austin: the land of queso

Wednesday, February 20, 2013

It's no secret that I love oozy, fatty, melty cheese. In college, I lived off of Del Taco nacho fries, an off-menu culinary wonder so gooey that it comes with a fork. I've also been known to go to 7-11 and get the nachos -- you know, the kind that you pour into a paper bowl and then cover with pump-it-yourself cheese from a machine. Oh, beautiful guilty pleasure!

So imagine my joy when I arrived in Austin, and almost every restaurant we went to had some form of melted cheese on the menu. And the cheese was quality cheese -- not just some artificial, semi-orange stuff from a squeeze bag.

I had queso at Curra's Grill with fresh tortillas. And queso with breakfast (I told you this was an obsession) at Kerbey Lane. But my hands-down favorite queso from the weekend was from Torchy's Tacos.

Dear god. If only there was a swimming pool full of that stuff.


In other cheese-related news, Karen and I have selected our route for this Sunday's long ride. (Yes, that's right -- I'm talking about cheese and cycling in the same sentence. Are you really that surprised?) We'll be exploring Marin and stopping at two creameries along the way. Perhaps I should figure out how I can strap a cooler to my bike. (How many grams will that add?) 

Oh, and I think we're going out for fondue tonight for Thai's birthday.



And since this post has ADD, here are some other things that happened in Austin:


in the lone star state

Tuesday, February 19, 2013

Snuck off to Austin this past weekend to run the Livestrong Austin Half Marathon with Shaya and Jennifer (their first 13.1!).

I know you're probably wondering why I haven't mentioned this race until now (except for briefly here).

The answer: I felt completely and totally unprepared. In fact, my longest training run (and I use the term "training" very loosely) was only 9.7 miles, and I averaged something like a 10:45 pace during it. (I'm realizing I kind of loathe early-season races -- it just takes me forever to get back into training, both physically and mentally. At this time of year, all I want to do is stuff my face. Which I guess made Austin a very good destination since I basically spent the weekend eating more queso dip than I ever have in my life. But I'll get to that later.)

The fear of being undertrained was further amplified when we drove the course Saturday. (Side note: My rental car was a minivan. That's right. Rollin' like a soccer mom.) You know how everyone always says Texas is flat? Bullshit. Austin is hilly as hell, and the course was short rollers to about Mile 3, then a steady climb to Mile 6, then a long downhill to about Mile 8 (since busting the glutes wasn't enough, we had to trash the quads, too), followed by a few more short, steep climbs all the way to the finish. (What sort of evil, maniacal person puts the toughest hill at Mile 12? And then adds another hill about 600 yards from the finish line?!)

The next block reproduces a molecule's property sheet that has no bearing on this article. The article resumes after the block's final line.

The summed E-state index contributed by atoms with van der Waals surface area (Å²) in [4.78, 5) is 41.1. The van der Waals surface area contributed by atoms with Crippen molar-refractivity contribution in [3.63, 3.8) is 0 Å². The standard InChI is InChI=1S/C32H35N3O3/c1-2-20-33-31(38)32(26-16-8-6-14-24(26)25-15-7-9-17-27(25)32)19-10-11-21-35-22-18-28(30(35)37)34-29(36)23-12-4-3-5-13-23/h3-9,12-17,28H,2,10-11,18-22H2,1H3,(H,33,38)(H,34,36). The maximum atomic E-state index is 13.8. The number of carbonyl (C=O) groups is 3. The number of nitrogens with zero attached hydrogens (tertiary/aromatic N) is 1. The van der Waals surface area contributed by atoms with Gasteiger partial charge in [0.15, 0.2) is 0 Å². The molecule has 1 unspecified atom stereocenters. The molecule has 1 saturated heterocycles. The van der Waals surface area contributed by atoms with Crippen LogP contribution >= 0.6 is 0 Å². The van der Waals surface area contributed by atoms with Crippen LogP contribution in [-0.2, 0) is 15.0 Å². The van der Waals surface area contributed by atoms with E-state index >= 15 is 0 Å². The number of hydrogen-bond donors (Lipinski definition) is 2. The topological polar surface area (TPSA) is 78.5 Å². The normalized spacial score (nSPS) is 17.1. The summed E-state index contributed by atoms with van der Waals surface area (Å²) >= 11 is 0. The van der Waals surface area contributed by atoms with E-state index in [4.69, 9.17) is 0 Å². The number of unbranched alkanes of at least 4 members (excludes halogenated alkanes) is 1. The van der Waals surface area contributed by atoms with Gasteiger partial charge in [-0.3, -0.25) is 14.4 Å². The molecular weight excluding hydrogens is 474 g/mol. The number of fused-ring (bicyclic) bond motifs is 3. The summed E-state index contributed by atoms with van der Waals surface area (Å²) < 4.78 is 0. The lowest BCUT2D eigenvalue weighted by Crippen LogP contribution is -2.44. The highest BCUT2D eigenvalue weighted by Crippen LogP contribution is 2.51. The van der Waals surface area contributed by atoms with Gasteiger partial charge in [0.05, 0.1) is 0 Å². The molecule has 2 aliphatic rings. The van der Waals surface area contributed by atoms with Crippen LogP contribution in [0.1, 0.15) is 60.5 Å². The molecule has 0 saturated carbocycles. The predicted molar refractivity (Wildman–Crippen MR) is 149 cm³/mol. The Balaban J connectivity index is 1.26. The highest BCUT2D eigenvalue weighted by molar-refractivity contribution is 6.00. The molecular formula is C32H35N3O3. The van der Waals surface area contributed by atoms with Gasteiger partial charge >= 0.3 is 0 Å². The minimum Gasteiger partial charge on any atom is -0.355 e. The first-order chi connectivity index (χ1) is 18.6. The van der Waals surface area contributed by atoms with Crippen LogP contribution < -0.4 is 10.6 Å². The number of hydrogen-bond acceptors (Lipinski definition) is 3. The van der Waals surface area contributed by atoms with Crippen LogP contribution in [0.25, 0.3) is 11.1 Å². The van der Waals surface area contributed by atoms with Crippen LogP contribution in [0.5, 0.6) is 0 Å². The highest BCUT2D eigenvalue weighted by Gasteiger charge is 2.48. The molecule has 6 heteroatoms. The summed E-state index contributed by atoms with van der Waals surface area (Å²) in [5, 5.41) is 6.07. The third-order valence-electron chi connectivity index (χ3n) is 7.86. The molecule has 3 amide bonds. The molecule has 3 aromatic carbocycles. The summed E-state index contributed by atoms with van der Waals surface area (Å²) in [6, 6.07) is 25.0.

By the time Sunday morning rolled around, I felt like I was going to have a panic attack. I was probably more nervous than Shaya and Jennifer, and have I mentioned this was their first 13.1 ever? (Clearly, I set a very good example for them: This is how you Completely Freak Out.)

Another thing I wasn't prepared for: The sheer amount of people at this race -- a combined 19,000 for both the half and the full.

So I guess it was no surprise that my nerves made me immediately have to pee as soon as we crossed the starting line. (Shaya and I were running together -- Jennifer dropped back because her foot was bothering her. She did soldier through and finish, but it was rough going.) I had to stop at a port-a-potty at the Mile 1 marker. The break cost me about two minutes.

When I started running again, I forced myself to calm down and focus on the sights. It wasn't hard -- the spectator support was fantastic, and the signs made me laugh. Lots of Ryan Gosling "Hey Girl" signs. A Grumpy Cat sign that said: "I tried running once. It was horrible." And my favorites: "Paul Ryan said he's already finished" and "Run softly -- I'm hungover."

Once I stopped freaking out, the miles went by fairly quickly -- definitely helped that we drove the course because I knew exactly what to expect. The climb up South Congress wasn't bad at all, and I absolutely loved the "yellow mile," where the Livestrong cheering team was going absolutely nuts. (I couldn't resist running over to the side and throwing myself at the random guy with the "Free hugs" sign -- always fun to share my sweat.)

I finished in 2:14. Not my best race by far, but not bad considering the near-constant climbing, the pee stop and being undertrained.

But the most exciting part was celebrating Shaya, who never in her life thought she'd do something like this. I can't wait to see what she'll do next.

 And of course, no successful race is complete without -- you guessed it -- ramen.

Not a bad bowl, Komé. The tonkotsu was downright delicious, and I could've inhaled three plates of those potstickers.